Actually my real reasoning is that my wife thinks its too cold there. We had our honeymoon there. I loved it. We stayed in Allegan and visited Holland and a winery I think in Fennville. The countryside there is beautiful. It is good to know that she's on her way out. If we did move there, I think I'd like to live in the UP, based on what I hear from my former classmates. My wife wants to move to Florida, but I'd like to live either far north or somewhere between here and Florida. I like Tennessee and N. Carolina. I'd like to do more year-round gardening. But anywhere with good, rich soil would be great!
That's harsh. I just finished school here in Indy. Many of my classmates were from Michigan and were always saying how the Governor is doing a very poor job. I had no clue how poor. I guess there is a whole new meaning to "Green" energy. I was thinking about moving up to Michigan. I think I'll stay in Indiana now.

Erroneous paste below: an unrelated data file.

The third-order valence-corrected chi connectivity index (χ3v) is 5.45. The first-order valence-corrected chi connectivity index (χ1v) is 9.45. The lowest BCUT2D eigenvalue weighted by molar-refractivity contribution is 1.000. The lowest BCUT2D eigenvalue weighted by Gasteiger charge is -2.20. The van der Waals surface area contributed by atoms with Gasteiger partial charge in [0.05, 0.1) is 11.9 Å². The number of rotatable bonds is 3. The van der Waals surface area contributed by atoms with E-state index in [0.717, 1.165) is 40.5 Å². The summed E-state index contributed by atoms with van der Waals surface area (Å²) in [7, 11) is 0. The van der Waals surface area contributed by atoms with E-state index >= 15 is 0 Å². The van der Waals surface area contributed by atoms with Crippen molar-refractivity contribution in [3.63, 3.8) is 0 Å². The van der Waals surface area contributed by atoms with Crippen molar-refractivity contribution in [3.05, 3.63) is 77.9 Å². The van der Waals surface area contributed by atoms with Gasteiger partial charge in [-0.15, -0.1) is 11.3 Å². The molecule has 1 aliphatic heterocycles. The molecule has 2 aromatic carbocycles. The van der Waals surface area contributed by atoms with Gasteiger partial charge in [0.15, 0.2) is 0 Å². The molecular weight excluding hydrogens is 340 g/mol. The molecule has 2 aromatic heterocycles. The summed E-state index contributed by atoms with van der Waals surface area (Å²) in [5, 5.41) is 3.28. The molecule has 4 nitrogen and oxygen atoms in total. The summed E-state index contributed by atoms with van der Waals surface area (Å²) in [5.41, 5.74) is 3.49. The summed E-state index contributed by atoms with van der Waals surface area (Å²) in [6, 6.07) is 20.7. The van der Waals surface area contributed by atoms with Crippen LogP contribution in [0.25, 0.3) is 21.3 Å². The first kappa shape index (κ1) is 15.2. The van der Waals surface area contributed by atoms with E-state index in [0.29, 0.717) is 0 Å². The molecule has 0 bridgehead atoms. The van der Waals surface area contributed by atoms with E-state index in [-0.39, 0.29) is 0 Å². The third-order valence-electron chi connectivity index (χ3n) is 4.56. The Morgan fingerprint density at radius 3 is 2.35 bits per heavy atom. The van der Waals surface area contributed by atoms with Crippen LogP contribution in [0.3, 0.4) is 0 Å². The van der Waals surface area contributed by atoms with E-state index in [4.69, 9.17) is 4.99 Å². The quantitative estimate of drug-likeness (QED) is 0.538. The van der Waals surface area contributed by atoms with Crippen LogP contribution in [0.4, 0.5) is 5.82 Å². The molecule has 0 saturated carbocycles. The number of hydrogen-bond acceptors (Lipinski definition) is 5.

Hmm. Good point Sue. I've been wanting it in the kitchen for the convenience factor. A sort of worm powered garbage disposal, and conversation piece. What I'm ending up with, excuse the pun, is just a big ball of worms! I'm beginning to think that stirring my scraps into the soil will be more convenient in the long run. I won't have to worry about the wife being grossed out. I also won't have to provide artificial housing for worms. I'll just feed the ones in the ground, in the comfort of their own home. Over the winter, I can just bury them (scraps) in the ground on a regular basis. Is this still considered vermicomposting? Maybe not explicitly, but implicitly?
Good point. Although when I wait, I tend to get overly enthusiastic in my waiting. Then the grass gets to the point where even on the highest setting it gets clogged, dry. There is a point when one can be too lazy. I for some reason abhor this point and tend to stay as far in either direction as possible.